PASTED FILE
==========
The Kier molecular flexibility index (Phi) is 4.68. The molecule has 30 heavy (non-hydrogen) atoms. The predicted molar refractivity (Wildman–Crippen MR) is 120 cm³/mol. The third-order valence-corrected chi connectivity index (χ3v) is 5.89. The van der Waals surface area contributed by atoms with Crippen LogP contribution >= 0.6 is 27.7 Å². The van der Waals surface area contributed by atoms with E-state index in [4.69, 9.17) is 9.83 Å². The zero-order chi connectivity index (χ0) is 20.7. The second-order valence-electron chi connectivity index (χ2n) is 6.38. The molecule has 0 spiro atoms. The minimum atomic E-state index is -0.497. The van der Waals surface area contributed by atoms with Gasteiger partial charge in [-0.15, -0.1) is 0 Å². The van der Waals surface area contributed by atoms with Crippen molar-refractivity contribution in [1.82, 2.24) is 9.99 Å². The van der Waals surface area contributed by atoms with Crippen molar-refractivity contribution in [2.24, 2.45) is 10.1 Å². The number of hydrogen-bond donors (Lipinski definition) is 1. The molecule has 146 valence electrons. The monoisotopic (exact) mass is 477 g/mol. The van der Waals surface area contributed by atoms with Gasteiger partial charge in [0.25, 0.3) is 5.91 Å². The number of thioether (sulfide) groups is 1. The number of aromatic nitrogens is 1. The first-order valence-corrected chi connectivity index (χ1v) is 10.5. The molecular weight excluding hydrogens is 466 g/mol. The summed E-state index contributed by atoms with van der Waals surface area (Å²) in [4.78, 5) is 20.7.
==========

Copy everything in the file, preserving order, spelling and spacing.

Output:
The Kier molecular flexibility index (Phi) is 4.68. The molecule has 30 heavy (non-hydrogen) atoms. The predicted molar refractivity (Wildman–Crippen MR) is 120 cm³/mol. The third-order valence-corrected chi connectivity index (χ3v) is 5.89. The van der Waals surface area contributed by atoms with Crippen LogP contribution >= 0.6 is 27.7 Å². The van der Waals surface area contributed by atoms with E-state index in [4.69, 9.17) is 9.83 Å². The zero-order chi connectivity index (χ0) is 20.7. The second-order valence-electron chi connectivity index (χ2n) is 6.38. The molecule has 0 spiro atoms. The minimum atomic E-state index is -0.497. The van der Waals surface area contributed by atoms with Gasteiger partial charge in [-0.15, -0.1) is 0 Å². The van der Waals surface area contributed by atoms with Crippen molar-refractivity contribution in [1.82, 2.24) is 9.99 Å². The van der Waals surface area contributed by atoms with Crippen molar-refractivity contribution in [2.24, 2.45) is 10.1 Å². The number of hydrogen-bond donors (Lipinski definition) is 1. The molecule has 146 valence electrons. The monoisotopic (exact) mass is 477 g/mol. The van der Waals surface area contributed by atoms with Gasteiger partial charge in [0.25, 0.3) is 5.91 Å². The number of thioether (sulfide) groups is 1. The number of aromatic nitrogens is 1. The first-order valence-corrected chi connectivity index (χ1v) is 10.5. The molecular weight excluding hydrogens is 466 g/mol. The summed E-state index contributed by atoms with van der Waals surface area (Å²) in [4.78, 5) is 20.7.